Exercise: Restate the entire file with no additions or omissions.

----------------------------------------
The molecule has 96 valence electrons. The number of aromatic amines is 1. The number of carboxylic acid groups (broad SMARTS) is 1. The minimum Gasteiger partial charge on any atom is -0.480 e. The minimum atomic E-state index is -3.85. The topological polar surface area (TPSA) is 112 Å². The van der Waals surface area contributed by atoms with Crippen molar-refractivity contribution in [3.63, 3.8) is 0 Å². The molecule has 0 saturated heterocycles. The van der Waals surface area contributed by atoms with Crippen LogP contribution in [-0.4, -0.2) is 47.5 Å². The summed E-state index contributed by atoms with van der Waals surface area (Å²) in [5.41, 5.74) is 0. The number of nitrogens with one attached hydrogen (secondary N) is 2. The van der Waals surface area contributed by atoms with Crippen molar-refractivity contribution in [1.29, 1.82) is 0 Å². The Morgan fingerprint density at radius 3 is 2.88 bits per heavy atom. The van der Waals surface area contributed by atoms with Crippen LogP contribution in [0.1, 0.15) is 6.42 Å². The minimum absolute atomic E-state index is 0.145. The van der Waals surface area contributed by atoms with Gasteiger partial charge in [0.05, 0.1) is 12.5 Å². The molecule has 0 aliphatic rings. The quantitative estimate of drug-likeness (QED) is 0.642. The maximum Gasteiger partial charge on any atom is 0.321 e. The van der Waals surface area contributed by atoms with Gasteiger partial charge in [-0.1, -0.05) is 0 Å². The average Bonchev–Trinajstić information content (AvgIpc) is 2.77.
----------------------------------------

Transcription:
The molecule has 96 valence electrons. The number of aromatic amines is 1. The number of carboxylic acid groups (broad SMARTS) is 1. The minimum Gasteiger partial charge on any atom is -0.480 e. The minimum atomic E-state index is -3.85. The topological polar surface area (TPSA) is 112 Å². The van der Waals surface area contributed by atoms with Crippen molar-refractivity contribution in [3.63, 3.8) is 0 Å². The molecule has 0 saturated heterocycles. The van der Waals surface area contributed by atoms with Crippen LogP contribution in [-0.4, -0.2) is 47.5 Å². The summed E-state index contributed by atoms with van der Waals surface area (Å²) in [5.41, 5.74) is 0. The number of nitrogens with one attached hydrogen (secondary N) is 2. The van der Waals surface area contributed by atoms with Crippen molar-refractivity contribution in [1.29, 1.82) is 0 Å². The Morgan fingerprint density at radius 3 is 2.88 bits per heavy atom. The van der Waals surface area contributed by atoms with Crippen LogP contribution in [0.1, 0.15) is 6.42 Å². The minimum absolute atomic E-state index is 0.145. The van der Waals surface area contributed by atoms with Gasteiger partial charge in [0.05, 0.1) is 12.5 Å². The molecule has 0 aliphatic rings. The quantitative estimate of drug-likeness (QED) is 0.642. The maximum Gasteiger partial charge on any atom is 0.321 e. The van der Waals surface area contributed by atoms with Gasteiger partial charge in [-0.1, -0.05) is 0 Å². The average Bonchev–Trinajstić information content (AvgIpc) is 2.77.